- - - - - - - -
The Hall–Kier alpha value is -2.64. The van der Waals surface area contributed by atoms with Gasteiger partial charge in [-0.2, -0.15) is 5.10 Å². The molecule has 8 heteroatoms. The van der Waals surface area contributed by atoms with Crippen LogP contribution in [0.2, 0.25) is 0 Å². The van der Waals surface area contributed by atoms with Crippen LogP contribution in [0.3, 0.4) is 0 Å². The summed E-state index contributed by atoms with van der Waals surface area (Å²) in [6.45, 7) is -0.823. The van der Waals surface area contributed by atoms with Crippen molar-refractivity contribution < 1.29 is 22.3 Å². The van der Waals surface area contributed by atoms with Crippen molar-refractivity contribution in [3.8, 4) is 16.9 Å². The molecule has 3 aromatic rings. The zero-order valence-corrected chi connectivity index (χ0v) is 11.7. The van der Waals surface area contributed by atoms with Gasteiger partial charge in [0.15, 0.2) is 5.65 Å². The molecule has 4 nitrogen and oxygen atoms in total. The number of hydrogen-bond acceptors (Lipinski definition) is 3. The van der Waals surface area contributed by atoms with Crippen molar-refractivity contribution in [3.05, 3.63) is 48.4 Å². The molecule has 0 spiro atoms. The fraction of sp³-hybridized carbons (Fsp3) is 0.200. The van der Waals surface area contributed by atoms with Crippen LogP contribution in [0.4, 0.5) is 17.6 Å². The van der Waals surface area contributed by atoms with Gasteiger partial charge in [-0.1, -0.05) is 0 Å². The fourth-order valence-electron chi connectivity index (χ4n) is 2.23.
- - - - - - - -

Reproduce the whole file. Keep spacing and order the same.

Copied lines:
The Hall–Kier alpha value is -2.64. The van der Waals surface area contributed by atoms with Gasteiger partial charge in [-0.2, -0.15) is 5.10 Å². The molecule has 8 heteroatoms. The van der Waals surface area contributed by atoms with Crippen LogP contribution in [0.2, 0.25) is 0 Å². The van der Waals surface area contributed by atoms with Crippen LogP contribution in [0.3, 0.4) is 0 Å². The summed E-state index contributed by atoms with van der Waals surface area (Å²) in [6.45, 7) is -0.823. The van der Waals surface area contributed by atoms with Crippen molar-refractivity contribution < 1.29 is 22.3 Å². The van der Waals surface area contributed by atoms with Crippen molar-refractivity contribution in [3.8, 4) is 16.9 Å². The molecule has 3 aromatic rings. The zero-order valence-corrected chi connectivity index (χ0v) is 11.7. The van der Waals surface area contributed by atoms with Gasteiger partial charge in [0.15, 0.2) is 5.65 Å². The molecule has 4 nitrogen and oxygen atoms in total. The number of hydrogen-bond acceptors (Lipinski definition) is 3. The van der Waals surface area contributed by atoms with Crippen molar-refractivity contribution in [3.05, 3.63) is 48.4 Å². The molecule has 0 spiro atoms. The fraction of sp³-hybridized carbons (Fsp3) is 0.200. The van der Waals surface area contributed by atoms with Crippen LogP contribution in [0.4, 0.5) is 17.6 Å². The van der Waals surface area contributed by atoms with Gasteiger partial charge in [-0.1, -0.05) is 0 Å². The fourth-order valence-electron chi connectivity index (χ4n) is 2.23.